STP1430

    Sulfosulfuron and Glyphosate Efficacy with Various Humectants

    Published: Jan 2003


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    Abstract

    Research was conducted in the greenhouse and growth chambers to determine the effect of selected humectants on sulfosulfuron {1-(4,6-dimethoxypyrimidin-2-yl)-3-[(2-ethanesulfonyl-imidazo[1,2-a]pyridine-3-yl)] sulfonylurea}and glyphosate {N-(phosphonomethyl)glycine} efficacy and sulfosulfuron spray deposit characteristics. Humectants were glycerol, sorbitol, ethylene glycol, propylene glycol, various polyethylene glycols, sodium lactate, and calcium nitrate. Sulfosulfuron was applied to green foxtail and glyphosate to wheat, with and without nonionic surfactants, and with and without humectant in distilled water. None of the humectants substantially increased glyphosate efficacy, and sodium lactate and calcium nitrate were antagonistic. In the presence of nonionic surfactant, sodium lactate and calcium nitrate caused the greatest increase in sulfosulfuron efficacy and overcame the reduced sulfosulfuron efficacy associated with low humidity. Sodium lactate and calcium nitrate enhanced sulfosulfuron efficacy regardless of spray mixture pH, but the increase appeared greater at low pH (4.3–5) than at high pH (7.7–8.2). Scanning electron micrographs showed that spray deposits at low pH contained dry crystals, presumably sulfosulfuron. Sodium lactate gave a liquid-appearing (presumably water) spray deposit. Water retained in sulfosulfuron spray mixture deposits measured on watch glasses was greater with calcium nitrate and sodium lactate than with glycerol, sorbitol, propylene glycol or polyethylene glycol humectants. These data demonstrate the potential for enhancing efficacy of sulfosulfuron by using selected humectants as components of an adjuvant.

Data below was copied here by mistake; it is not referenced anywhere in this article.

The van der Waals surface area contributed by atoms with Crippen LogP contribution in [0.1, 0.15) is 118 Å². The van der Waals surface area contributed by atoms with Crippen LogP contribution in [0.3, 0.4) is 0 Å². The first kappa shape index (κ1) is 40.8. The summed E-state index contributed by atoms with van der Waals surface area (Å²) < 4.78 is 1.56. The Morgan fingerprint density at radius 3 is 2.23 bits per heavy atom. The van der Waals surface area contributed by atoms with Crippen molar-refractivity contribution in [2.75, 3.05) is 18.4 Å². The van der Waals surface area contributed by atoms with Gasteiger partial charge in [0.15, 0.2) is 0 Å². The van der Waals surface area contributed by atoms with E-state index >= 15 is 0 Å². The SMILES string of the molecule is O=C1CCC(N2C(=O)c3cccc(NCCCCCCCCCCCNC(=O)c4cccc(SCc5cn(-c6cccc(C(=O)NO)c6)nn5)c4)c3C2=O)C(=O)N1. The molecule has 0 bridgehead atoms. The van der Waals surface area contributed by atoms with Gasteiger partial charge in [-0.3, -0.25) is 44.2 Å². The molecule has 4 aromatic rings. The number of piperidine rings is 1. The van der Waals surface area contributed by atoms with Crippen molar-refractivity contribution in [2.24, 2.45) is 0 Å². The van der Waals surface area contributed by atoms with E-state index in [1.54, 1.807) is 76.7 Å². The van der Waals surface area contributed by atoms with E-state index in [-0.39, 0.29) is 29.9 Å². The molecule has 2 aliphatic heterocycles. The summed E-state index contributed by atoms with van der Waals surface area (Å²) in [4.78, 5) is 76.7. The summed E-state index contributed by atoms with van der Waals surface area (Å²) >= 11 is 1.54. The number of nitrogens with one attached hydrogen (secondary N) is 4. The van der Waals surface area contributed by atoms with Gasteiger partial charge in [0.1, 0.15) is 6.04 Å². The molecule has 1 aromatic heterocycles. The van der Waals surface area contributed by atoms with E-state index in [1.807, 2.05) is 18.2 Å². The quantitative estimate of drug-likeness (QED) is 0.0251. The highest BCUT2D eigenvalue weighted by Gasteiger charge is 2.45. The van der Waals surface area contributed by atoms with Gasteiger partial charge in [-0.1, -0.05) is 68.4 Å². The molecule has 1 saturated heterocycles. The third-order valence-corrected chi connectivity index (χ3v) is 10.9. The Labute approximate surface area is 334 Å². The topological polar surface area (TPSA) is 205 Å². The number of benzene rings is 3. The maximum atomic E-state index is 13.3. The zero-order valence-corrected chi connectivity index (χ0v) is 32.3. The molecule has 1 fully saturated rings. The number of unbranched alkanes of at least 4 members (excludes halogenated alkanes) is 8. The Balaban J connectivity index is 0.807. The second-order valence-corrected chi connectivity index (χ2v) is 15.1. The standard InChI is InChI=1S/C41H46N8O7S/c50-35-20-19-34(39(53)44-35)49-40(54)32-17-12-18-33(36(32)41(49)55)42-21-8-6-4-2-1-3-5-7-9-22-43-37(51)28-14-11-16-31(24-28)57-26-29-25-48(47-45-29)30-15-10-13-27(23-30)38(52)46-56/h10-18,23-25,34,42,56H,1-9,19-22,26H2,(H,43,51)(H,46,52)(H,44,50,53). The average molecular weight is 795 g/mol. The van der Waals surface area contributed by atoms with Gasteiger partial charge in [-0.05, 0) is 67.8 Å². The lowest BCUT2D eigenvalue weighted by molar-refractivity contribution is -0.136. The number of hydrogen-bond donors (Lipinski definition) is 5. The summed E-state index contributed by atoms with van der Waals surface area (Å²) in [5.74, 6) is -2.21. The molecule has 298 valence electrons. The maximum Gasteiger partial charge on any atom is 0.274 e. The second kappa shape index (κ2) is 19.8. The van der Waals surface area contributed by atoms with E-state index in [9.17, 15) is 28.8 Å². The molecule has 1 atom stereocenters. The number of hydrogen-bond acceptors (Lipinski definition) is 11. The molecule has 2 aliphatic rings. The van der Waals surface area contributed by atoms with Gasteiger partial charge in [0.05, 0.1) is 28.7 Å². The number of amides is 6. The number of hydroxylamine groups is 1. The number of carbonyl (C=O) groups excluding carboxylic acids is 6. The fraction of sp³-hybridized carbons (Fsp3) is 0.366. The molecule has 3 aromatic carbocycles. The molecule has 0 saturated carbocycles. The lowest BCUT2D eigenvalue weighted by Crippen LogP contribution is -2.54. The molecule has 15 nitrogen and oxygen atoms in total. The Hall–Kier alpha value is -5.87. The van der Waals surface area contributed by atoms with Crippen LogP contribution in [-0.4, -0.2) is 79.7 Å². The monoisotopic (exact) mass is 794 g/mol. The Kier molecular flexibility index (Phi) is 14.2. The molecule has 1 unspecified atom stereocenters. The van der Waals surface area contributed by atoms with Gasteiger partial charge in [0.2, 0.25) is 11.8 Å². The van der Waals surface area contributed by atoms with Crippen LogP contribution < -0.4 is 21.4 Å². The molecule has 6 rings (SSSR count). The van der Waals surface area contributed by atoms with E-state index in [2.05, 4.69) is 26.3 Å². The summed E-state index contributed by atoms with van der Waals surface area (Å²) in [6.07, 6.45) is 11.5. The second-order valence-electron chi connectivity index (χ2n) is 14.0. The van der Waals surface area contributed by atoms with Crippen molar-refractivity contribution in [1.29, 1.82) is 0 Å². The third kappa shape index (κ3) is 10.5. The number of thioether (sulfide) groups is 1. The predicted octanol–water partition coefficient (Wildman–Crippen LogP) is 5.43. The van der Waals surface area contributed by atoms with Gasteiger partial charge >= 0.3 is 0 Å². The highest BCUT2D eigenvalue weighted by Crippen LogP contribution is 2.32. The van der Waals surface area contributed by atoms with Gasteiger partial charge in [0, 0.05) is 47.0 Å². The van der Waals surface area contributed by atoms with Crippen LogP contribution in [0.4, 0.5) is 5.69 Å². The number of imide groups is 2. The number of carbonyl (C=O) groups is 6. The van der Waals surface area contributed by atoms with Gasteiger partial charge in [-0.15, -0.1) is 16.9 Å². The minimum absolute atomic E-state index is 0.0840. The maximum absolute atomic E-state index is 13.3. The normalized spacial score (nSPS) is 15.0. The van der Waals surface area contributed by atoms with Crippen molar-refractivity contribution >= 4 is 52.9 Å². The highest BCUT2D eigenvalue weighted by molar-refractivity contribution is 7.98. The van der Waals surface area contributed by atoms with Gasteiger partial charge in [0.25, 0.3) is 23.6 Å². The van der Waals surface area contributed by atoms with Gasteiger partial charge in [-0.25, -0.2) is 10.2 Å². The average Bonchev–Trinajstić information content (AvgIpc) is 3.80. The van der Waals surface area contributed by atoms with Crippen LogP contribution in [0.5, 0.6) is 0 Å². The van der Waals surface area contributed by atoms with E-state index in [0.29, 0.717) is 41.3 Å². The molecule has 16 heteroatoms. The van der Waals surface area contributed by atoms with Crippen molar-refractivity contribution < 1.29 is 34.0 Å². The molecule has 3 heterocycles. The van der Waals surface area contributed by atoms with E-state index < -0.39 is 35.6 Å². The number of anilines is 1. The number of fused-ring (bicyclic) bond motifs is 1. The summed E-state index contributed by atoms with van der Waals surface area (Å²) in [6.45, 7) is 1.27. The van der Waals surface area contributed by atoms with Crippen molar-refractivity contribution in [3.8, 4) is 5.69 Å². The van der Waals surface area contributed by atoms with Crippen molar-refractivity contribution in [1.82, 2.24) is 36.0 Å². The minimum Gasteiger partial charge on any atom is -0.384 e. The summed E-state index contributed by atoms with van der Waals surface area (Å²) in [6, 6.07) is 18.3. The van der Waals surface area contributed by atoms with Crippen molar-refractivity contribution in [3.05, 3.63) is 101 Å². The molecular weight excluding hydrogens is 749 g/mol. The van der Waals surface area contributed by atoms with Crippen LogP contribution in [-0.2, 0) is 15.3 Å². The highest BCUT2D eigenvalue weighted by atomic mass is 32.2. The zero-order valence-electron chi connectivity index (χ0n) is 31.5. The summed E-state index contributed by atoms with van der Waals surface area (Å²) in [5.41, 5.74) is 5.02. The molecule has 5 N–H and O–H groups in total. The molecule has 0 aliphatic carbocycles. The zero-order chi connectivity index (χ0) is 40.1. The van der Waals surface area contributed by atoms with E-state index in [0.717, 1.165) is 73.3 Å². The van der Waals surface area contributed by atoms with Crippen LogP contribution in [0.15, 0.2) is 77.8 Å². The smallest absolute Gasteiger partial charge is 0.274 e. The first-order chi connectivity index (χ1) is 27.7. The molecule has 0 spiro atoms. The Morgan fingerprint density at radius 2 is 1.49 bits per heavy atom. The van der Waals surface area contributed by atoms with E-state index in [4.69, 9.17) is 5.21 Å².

Keywords:

    adjuvant, HLB, humectant, humidity, scanning electron micrographs, spray deposit, spray pH


    Author Information:

    Woznica, Z
    Visiting ScientistProfessor, North Dakota State Univ.Agricultural Univ., FargoPoznan, ND

    deVilliers, BL
    Visiting ScientistWeed Researcher, North Dakota State Univ.Small Grain Institute, FargoBethlehem, ND

    Nalewaja, JD
    Professors, North Dakota State Univ., Fargo, ND

    Messersmith, CG
    Professors, North Dakota State Univ., Fargo, ND


    Paper ID: STP11122S

    Committee/Subcommittee: E35.22

    DOI: 10.1520/STP11122S


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